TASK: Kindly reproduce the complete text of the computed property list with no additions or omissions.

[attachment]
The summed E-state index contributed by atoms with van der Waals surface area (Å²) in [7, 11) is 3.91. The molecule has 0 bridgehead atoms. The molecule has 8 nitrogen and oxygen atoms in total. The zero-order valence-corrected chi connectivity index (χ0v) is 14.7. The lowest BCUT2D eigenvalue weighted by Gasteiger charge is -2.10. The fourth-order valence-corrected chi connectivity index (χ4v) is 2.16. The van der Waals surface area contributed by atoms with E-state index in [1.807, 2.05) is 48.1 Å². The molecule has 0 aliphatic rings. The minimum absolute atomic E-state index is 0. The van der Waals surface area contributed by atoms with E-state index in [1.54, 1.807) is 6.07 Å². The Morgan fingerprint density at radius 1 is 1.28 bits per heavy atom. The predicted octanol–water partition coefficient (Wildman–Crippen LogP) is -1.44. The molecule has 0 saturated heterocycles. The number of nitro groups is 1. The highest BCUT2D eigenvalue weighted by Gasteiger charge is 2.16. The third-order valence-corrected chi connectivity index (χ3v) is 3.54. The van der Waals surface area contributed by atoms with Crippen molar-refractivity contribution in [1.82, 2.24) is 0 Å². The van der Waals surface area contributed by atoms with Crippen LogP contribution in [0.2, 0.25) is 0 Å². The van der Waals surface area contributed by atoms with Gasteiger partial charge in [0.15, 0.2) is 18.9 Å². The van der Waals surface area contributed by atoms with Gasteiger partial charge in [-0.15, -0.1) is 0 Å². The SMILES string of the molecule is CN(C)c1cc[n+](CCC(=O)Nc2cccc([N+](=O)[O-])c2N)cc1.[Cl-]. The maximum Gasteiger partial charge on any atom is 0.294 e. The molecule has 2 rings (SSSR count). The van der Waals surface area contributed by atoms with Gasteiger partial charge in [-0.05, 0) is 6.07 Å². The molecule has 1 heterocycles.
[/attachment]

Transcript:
The summed E-state index contributed by atoms with van der Waals surface area (Å²) in [7, 11) is 3.91. The molecule has 0 bridgehead atoms. The molecule has 8 nitrogen and oxygen atoms in total. The zero-order valence-corrected chi connectivity index (χ0v) is 14.7. The lowest BCUT2D eigenvalue weighted by Gasteiger charge is -2.10. The fourth-order valence-corrected chi connectivity index (χ4v) is 2.16. The van der Waals surface area contributed by atoms with E-state index in [1.807, 2.05) is 48.1 Å². The molecule has 0 aliphatic rings. The minimum absolute atomic E-state index is 0. The van der Waals surface area contributed by atoms with E-state index in [1.54, 1.807) is 6.07 Å². The Morgan fingerprint density at radius 1 is 1.28 bits per heavy atom. The predicted octanol–water partition coefficient (Wildman–Crippen LogP) is -1.44. The molecule has 0 saturated heterocycles. The number of nitro groups is 1. The highest BCUT2D eigenvalue weighted by Gasteiger charge is 2.16. The third-order valence-corrected chi connectivity index (χ3v) is 3.54. The van der Waals surface area contributed by atoms with Crippen molar-refractivity contribution in [1.82, 2.24) is 0 Å². The van der Waals surface area contributed by atoms with Crippen LogP contribution in [0.2, 0.25) is 0 Å². The van der Waals surface area contributed by atoms with Gasteiger partial charge in [0.15, 0.2) is 18.9 Å². The van der Waals surface area contributed by atoms with Gasteiger partial charge in [-0.15, -0.1) is 0 Å². The SMILES string of the molecule is CN(C)c1cc[n+](CCC(=O)Nc2cccc([N+](=O)[O-])c2N)cc1.[Cl-]. The maximum Gasteiger partial charge on any atom is 0.294 e. The molecule has 2 rings (SSSR count). The van der Waals surface area contributed by atoms with Gasteiger partial charge in [-0.05, 0) is 6.07 Å². The molecule has 1 heterocycles.